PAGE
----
I have a confession to make. The 2018 Scuba season actually started a little while ago, but DWF has been fighting a case of the sniffles/allergies ever since he got back from The Bahamas. So keep checking back and I promise that I’ll have several of the best photos I’ve ever taken posted in the next week (or two).
But let’s talk about last weekend! DWF got to introduce a couple of divers to the veritable smorgasbord of specialty dives that the PADI Advanced Open Water course provides. A couple of other scuba fanatic friends also tagged along to get some dives in at both Hyde’s and Dutch Springs over the weekend. THOSE are the kinda friends I need!
On Saturday we hit Hyde’s Quarry for our
The water temperature at Hyde’s was a “balmy” 51 degrees F at the surface and 48 degrees @ 20 feet. I always enjoy the AOW series. Each subsequent dive relies on the skills learned that day. PPB provides some more practice for the buoyancy control that my students need as they successfully use a compass (in their next dive). UW Navigation provides practice with the compass. For many it’s the first time they’ve spent much time on compass work since their Open Water course. I enjoy seeing my students starting to hone those skills. And to top it off the Search & Recovery dive provides my students the opportunity to run search patters. Finding the things I’ve “dropped” in the quarry seems like magic when it works. So all in all, Saturday was a great day!
On Sunday, we made it up to Dutch Springs for our
During our deep dive the water temperature at Dutch Springs was 58 degrees F at the surface and down to 42 degrees F @ 80 feet.
When I take students on their deep dive I explain that all of the skills and good habits that we formed in Open Water class and subsequent dives are that much more important when we’re doing our deep dive. Not to freak folks out, but to stress that we want to be focused on maintaining those good habits. During our dive my students definitely looked a little more focused, but I could see that we were having a good time. Once we finished our dive, their excitement confirmed it. This was exactly how a deep dive should be!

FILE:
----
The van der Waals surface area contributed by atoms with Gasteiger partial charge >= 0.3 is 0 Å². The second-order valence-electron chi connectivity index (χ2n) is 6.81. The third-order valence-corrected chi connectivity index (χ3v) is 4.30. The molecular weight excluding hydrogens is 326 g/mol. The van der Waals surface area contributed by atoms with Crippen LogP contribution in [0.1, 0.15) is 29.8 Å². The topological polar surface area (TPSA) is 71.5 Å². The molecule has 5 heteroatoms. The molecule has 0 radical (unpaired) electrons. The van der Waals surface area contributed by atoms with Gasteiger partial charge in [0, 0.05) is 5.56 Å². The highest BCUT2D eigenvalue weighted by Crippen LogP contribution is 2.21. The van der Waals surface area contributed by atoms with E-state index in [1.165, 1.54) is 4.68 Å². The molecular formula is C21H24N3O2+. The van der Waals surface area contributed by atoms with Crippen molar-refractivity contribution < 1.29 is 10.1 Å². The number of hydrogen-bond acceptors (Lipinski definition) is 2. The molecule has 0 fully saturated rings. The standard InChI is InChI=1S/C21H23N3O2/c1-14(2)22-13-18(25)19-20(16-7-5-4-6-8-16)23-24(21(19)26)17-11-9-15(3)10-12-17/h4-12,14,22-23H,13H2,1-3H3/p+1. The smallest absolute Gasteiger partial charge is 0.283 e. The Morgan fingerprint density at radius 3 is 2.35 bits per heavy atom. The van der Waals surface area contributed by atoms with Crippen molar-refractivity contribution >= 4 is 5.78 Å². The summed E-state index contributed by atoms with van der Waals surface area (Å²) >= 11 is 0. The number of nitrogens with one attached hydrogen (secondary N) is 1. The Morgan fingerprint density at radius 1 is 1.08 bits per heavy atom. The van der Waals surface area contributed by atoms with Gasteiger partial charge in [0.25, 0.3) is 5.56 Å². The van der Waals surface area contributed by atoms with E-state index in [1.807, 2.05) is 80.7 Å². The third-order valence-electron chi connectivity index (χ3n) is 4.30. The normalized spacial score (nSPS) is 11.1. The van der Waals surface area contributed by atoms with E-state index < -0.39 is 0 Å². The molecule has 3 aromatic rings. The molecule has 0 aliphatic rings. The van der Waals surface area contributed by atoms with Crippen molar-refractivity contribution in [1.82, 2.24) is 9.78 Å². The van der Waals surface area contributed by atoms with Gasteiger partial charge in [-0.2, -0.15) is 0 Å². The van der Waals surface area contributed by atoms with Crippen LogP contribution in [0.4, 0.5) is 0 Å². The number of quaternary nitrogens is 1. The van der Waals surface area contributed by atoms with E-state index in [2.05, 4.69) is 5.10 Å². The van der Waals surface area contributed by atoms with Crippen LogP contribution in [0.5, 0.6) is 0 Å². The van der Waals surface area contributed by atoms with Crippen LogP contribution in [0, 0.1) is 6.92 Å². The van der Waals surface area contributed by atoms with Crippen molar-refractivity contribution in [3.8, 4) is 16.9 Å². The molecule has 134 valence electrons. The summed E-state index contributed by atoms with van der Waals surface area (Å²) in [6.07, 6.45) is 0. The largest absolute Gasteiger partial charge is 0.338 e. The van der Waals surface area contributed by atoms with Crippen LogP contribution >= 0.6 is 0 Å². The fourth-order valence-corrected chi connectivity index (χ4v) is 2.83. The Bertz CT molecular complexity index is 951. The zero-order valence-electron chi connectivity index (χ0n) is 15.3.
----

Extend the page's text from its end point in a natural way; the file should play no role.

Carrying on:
For our final AOW dive, we did a wreck dive, where my students focused on identifying those points of interest, points of hazard, and as a bonus…points of entrance and egress. The wreck diving class is all about informing you about the hazards (both obvious and not so obvious) of wreck diving and teaching you the way to dive a wreck safely…and that involved driving home the idea that you don’t just drop down on a wreck you’ve never seen before and penetrate it.
This was a really great weekend. Congratulations to Columbia Scuba‘s newest AOW divers and thanks to my scuba friends for joining us!
If the weather holds I’ll have a nice little trip report from my first Megalodon Shark Tooth and Wreck Diving trip to North Carolina from this coming weekend.